To the Ohio House of Representatives, Tax Reform Study Committee

August 18, 2013

Jack Burgess

Contributing Columnist

The notion that lower taxes are good for business and the economy is as old as it is popular, but a look at the reality on the ground and at various research studies forces one to conclude, it’s not that simple. As a Chamber of Commerce leader in Oklahoma, put it: “If our ability to educate and train employees for a 21st Century economy is damaged through lack of funding, if we can’t maintain our roads and bridges, strong health care system, robust research and technology infrastructure, safe streets, etc., then the benefits of a reduction in the income tax rates may be limited.” (Chris Benge, Tulsa Metro Chamber of Commerce, Senior V.P. Govt. Affairs).

A study by the Joint Economic Committee of the Congress found in the 1970s that state taxes were one of the least driving factors in business location decisions, in part because state taxes could be written off on Federal taxes. Quality of life factors were seen as far more important. The Tax Foundation, set up in the 1930s to combat rising taxes under the New Deal, estimated in a 2006 study of businesses in North America, Europe, and Asia Pacific that taxes accounted for 7 to 13 percent of business cost in manufacturing, and just 3 to 7 percent in non-manufacturing. An earlier study, 1998, at Northwestern University, had found that in U.S. manufacturing, state and local taxes constituted 3 to 5 percent of operating costs, while in service industries they were 4 to 6 percent.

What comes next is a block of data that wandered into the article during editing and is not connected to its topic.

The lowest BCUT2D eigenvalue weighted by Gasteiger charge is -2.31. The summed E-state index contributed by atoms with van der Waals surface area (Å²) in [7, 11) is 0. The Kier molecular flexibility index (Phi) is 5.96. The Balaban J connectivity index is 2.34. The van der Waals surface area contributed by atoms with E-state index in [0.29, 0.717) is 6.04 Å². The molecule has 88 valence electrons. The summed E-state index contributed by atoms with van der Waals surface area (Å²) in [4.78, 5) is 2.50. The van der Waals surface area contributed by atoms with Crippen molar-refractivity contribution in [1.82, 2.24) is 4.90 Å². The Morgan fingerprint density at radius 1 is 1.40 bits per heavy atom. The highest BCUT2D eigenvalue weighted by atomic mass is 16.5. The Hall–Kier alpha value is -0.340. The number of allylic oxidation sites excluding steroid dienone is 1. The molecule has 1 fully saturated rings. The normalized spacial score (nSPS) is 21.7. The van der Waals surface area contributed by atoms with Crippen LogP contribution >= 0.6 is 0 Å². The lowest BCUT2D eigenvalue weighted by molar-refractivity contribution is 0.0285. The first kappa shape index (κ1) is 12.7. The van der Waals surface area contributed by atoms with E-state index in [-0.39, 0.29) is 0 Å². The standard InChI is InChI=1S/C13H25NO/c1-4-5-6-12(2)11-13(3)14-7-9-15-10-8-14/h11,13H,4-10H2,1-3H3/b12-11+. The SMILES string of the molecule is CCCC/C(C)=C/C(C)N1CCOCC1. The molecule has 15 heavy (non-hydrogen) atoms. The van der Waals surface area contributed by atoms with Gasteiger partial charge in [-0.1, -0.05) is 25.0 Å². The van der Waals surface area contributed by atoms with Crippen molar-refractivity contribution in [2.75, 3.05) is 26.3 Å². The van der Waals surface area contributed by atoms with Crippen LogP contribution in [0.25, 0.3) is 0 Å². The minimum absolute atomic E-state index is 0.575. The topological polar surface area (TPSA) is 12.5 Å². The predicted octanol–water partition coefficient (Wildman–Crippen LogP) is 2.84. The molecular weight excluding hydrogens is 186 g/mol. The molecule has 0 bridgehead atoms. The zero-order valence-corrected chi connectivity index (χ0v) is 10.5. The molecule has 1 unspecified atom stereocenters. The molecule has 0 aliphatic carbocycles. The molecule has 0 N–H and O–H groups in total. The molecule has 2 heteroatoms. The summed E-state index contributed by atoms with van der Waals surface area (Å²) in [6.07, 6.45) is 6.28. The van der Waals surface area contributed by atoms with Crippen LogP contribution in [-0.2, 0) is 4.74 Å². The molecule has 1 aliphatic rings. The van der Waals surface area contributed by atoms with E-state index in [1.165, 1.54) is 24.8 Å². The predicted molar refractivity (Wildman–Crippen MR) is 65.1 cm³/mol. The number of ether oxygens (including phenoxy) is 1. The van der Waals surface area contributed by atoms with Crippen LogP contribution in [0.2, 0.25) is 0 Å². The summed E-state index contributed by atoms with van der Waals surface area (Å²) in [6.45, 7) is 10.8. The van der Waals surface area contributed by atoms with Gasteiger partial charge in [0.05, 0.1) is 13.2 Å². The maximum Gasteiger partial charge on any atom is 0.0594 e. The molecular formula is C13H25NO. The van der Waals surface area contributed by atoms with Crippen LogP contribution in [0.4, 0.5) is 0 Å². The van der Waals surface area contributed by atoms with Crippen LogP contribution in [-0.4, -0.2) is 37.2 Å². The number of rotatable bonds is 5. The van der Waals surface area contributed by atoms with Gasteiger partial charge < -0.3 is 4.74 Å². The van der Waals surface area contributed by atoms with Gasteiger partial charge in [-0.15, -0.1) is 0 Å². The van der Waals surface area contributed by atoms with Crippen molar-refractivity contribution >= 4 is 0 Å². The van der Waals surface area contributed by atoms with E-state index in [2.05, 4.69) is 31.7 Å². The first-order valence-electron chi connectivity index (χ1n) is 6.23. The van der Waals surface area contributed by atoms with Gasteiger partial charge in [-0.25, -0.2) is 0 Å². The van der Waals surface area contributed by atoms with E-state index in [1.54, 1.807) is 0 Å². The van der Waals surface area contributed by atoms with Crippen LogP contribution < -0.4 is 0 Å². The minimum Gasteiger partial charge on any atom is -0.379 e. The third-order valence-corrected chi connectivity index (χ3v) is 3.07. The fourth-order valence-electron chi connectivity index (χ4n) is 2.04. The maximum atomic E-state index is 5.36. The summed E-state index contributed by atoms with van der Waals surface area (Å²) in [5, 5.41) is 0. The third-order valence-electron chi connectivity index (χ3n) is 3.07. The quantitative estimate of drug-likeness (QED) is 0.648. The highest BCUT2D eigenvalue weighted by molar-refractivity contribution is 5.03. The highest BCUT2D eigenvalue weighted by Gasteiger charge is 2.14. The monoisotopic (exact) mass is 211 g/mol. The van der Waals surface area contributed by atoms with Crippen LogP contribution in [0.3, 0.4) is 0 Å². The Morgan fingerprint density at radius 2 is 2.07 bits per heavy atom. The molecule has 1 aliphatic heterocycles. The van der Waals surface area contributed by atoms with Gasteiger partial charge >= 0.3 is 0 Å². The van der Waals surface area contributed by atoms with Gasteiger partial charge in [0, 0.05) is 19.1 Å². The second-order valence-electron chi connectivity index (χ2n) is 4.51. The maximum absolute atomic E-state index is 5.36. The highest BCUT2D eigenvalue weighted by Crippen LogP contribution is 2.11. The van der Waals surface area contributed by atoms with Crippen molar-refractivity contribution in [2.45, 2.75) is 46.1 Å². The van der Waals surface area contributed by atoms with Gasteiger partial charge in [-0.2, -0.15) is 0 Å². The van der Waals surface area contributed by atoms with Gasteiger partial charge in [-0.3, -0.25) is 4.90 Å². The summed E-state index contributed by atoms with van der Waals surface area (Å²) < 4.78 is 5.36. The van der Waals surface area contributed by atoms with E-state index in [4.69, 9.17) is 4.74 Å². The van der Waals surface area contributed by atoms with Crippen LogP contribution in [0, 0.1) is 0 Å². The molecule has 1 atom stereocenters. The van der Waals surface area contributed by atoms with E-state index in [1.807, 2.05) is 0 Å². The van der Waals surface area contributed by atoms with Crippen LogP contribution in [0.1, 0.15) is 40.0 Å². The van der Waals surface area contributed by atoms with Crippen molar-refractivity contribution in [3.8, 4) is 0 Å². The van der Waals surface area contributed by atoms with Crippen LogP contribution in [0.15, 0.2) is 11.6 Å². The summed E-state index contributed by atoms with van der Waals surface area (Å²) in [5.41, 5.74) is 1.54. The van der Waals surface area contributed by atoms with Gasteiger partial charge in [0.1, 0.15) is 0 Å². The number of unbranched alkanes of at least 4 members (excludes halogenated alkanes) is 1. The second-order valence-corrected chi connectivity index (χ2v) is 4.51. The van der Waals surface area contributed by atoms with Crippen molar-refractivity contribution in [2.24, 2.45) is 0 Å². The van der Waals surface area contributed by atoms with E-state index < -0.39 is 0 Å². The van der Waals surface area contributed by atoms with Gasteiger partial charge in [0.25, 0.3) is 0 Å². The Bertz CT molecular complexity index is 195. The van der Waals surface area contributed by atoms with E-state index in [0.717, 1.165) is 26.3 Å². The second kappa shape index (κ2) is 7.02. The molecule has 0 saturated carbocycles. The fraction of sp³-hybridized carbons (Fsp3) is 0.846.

None of these percentages are negligible, of course, but typically they are outweighed by “quality of life concerns,” the kinds of things that the Oklahoma Chamber official mentions—education, health care, infrastructure, and so on, and of course, those things depend very heavily on adequate taxation.

And there’s an important question not always asked in tax discussions, how are they doing? How do the economies of the high tax states compare with low-tax states? The Institute on Taxation and Economic Policy, in a report published this year, found that for the years 2002 through 2011 the nine states with the highest income tax rates had an 8.2 percent growth rate, while the states with no income tax had only a 5.2 percent growth rate. No one is arguing that the high taxes caused the growth rate, but some do argue that the quality of life factors that can be bought with higher tax rates probably contribute to the difference in growth. Also, sometimes overlooked in tax and growth discussions are the contributions to the economy of the public sector. Put simply, public employees are consumers, and if you reduce their numbers, cut their wages or hold them constant, they aren’t going to buy as many apples, cars, or services as they otherwise would.

The income tax, as an idea, has had strong support from the American people, and 100 years ago, we, the people, amended the U.S. Constitution to make the national income tax legal. It has that support because it’s the fairest tax, based as it is on the ability to pay. My advice to the General Assembly would be, don’t cut the income tax further. Restore its earlier progressivity when possible.

Finally, our whole national economic and political system is based on balance—checks and balance.

As the political power is divided among government entities and with the states, the economic powers must be divided among consumers, workers, managers, and owners. There must be purchasing power in the hands of the many, but regressive taxes reduce that purchasing power. I would suggest and ask of this committee, don’t recommend any further regressive taxes such as taxes on sales and services that hit the lower income groups the hardest. To some who are well off, that mean seem penny wise, but to anyone who studies the facts, for our economy it will clearly be pound foolish.

Jack Burgess is a Portsmouth High School graduate, history teacher, retired, and former Legislative Agent, Ohio-SEIU.